This research is geared toward theory building by alleviating some of the lacunae in three areas of study. First, it redefines what terrorism is by refocusing the definition away from politics and the mens rea of terror to its criminal actus reus. In this endeavor, it proposes a unifying definition that is viable for global assessment and under standing, while being conducive to international military and law enforcement cooperation. The definition is proposed to accommodate the international laws of reciprocity, community, and political framework, without compromising terrorism's criminal liabilities. Second, it defines what a religious terrorist is by using a convergence of psychometric measures from 356 suicide-bombers, taped self-immolations of 15 terrorists and 918 zealots, and triangulated anthologies. Among the outcomes of this mixed-method design is an empowering 32-trait profile of a religious terrorist that is ethno-religious specific and user friendly. Third, it introduces the concept of International Islamization Terrorism (IIT) and calls on future research to assess the propensity of IIT to global calamity, and the viability of a universal religious terrorist profile.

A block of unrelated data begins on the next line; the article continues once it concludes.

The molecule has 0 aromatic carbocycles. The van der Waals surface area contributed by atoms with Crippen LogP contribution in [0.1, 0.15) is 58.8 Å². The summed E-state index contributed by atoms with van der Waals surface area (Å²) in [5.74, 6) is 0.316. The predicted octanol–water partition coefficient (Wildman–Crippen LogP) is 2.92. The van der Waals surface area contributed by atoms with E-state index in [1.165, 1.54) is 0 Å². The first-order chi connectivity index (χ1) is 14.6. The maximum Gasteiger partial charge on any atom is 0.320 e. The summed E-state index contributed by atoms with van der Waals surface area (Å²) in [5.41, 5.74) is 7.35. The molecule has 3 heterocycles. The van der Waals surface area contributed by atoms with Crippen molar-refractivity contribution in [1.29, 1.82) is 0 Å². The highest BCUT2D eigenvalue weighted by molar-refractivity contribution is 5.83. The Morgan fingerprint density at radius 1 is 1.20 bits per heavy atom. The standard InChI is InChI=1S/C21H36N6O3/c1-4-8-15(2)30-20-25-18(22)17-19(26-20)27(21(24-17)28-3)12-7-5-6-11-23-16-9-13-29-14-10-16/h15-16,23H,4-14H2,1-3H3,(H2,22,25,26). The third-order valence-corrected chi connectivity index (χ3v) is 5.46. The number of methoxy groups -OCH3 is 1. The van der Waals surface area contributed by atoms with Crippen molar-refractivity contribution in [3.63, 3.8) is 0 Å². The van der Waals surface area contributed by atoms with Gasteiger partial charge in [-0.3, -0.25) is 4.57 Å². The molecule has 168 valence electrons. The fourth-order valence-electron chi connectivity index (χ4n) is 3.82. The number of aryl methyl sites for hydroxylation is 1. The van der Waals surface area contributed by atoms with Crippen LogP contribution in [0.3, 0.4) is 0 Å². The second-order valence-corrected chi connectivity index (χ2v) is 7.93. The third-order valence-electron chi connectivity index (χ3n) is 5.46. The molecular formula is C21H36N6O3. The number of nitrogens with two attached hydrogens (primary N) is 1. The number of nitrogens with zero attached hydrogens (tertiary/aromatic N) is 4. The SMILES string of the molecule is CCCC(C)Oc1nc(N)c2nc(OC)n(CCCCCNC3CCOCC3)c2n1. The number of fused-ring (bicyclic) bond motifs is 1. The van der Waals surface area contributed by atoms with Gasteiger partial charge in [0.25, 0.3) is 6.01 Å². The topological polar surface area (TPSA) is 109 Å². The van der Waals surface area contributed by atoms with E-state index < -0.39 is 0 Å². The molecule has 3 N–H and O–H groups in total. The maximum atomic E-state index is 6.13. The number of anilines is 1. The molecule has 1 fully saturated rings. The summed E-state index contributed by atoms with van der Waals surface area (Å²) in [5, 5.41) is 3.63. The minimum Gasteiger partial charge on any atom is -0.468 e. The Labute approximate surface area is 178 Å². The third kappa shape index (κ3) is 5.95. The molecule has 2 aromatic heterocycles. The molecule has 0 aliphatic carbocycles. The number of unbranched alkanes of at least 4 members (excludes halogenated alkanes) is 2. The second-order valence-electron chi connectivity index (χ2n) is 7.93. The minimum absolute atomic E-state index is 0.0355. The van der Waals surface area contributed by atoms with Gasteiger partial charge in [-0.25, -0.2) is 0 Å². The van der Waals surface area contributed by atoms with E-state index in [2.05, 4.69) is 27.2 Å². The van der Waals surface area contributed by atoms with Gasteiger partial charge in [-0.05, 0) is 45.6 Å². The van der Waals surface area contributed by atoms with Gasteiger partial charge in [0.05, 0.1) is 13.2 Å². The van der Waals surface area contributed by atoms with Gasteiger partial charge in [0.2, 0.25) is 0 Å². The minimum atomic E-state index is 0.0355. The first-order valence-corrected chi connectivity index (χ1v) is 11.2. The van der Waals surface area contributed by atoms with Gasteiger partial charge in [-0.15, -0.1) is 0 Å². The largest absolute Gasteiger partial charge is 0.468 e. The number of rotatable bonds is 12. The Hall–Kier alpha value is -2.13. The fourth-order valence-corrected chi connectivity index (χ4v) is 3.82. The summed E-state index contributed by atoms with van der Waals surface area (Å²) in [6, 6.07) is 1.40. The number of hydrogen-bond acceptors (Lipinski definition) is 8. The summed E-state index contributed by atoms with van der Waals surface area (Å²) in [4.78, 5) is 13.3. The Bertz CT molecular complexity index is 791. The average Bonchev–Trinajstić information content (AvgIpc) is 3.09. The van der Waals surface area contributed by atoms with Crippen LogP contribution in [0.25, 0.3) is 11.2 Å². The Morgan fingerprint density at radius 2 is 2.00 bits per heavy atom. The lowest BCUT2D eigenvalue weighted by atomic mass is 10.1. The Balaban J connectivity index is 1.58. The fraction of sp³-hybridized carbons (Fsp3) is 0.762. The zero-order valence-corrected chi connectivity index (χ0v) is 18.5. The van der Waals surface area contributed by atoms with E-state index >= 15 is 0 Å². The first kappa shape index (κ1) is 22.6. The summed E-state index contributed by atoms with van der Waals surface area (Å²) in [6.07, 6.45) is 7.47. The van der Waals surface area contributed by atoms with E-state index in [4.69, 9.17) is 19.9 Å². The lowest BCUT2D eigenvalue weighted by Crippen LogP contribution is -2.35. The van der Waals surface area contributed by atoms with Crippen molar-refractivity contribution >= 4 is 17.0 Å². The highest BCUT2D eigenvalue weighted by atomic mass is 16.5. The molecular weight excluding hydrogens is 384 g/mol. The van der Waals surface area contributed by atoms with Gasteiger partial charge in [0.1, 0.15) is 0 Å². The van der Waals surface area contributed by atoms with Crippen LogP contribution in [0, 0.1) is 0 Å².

Defining Religious Terrorism: A Causal and Anthological Profile
24 June 2011
Poverty and “Economic Deprivation Theory”: Street Children, Qur’anic Schools/almajirai and the Dispossessed as a Source of Recruitment for Boko Haram and other Religious, Political and Criminal Groups in Northern Nigeria
Terrorism, the Internet and the Social Media Advantage: Exploring how terrorist organizations exploit aspects of the internet, social media and how these same platforms could be used to counter-violent extremism
Extreme hatred revisiting the hate crime and terrorism relationship to determine whether they are “close cousins” or “distant relatives”
Protecting Crowded Places from Terrorism: An Analysis of the Current Considerations and Barriers Inhibiting the Adoption of Counterterrorism Protective Security Measures